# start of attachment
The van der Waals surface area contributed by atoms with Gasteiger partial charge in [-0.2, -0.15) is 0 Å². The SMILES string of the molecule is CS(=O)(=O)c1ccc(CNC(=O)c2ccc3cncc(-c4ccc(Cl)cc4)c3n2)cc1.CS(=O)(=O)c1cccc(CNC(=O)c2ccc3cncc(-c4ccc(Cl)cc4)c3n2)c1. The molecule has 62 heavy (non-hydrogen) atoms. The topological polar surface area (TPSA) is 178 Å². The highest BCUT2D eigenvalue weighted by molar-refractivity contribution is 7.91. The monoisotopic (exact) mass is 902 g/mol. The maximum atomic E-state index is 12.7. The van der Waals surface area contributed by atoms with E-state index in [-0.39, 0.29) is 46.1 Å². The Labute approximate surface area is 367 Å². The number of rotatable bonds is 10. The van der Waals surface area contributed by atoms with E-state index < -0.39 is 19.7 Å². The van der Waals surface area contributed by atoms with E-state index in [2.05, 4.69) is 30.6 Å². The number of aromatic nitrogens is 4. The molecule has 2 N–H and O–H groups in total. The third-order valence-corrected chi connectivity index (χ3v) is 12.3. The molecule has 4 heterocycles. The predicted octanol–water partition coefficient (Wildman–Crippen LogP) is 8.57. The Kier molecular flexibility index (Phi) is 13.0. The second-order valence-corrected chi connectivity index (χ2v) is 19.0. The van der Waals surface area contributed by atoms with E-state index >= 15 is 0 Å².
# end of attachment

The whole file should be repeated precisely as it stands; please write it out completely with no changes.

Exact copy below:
The van der Waals surface area contributed by atoms with Gasteiger partial charge in [-0.2, -0.15) is 0 Å². The SMILES string of the molecule is CS(=O)(=O)c1ccc(CNC(=O)c2ccc3cncc(-c4ccc(Cl)cc4)c3n2)cc1.CS(=O)(=O)c1cccc(CNC(=O)c2ccc3cncc(-c4ccc(Cl)cc4)c3n2)c1. The molecule has 62 heavy (non-hydrogen) atoms. The topological polar surface area (TPSA) is 178 Å². The highest BCUT2D eigenvalue weighted by molar-refractivity contribution is 7.91. The monoisotopic (exact) mass is 902 g/mol. The maximum atomic E-state index is 12.7. The van der Waals surface area contributed by atoms with E-state index in [-0.39, 0.29) is 46.1 Å². The Labute approximate surface area is 367 Å². The number of rotatable bonds is 10. The van der Waals surface area contributed by atoms with E-state index < -0.39 is 19.7 Å². The van der Waals surface area contributed by atoms with E-state index in [2.05, 4.69) is 30.6 Å². The number of aromatic nitrogens is 4. The molecule has 2 N–H and O–H groups in total. The third-order valence-corrected chi connectivity index (χ3v) is 12.3. The molecule has 4 heterocycles. The predicted octanol–water partition coefficient (Wildman–Crippen LogP) is 8.57. The Kier molecular flexibility index (Phi) is 13.0. The second-order valence-corrected chi connectivity index (χ2v) is 19.0. The van der Waals surface area contributed by atoms with E-state index >= 15 is 0 Å².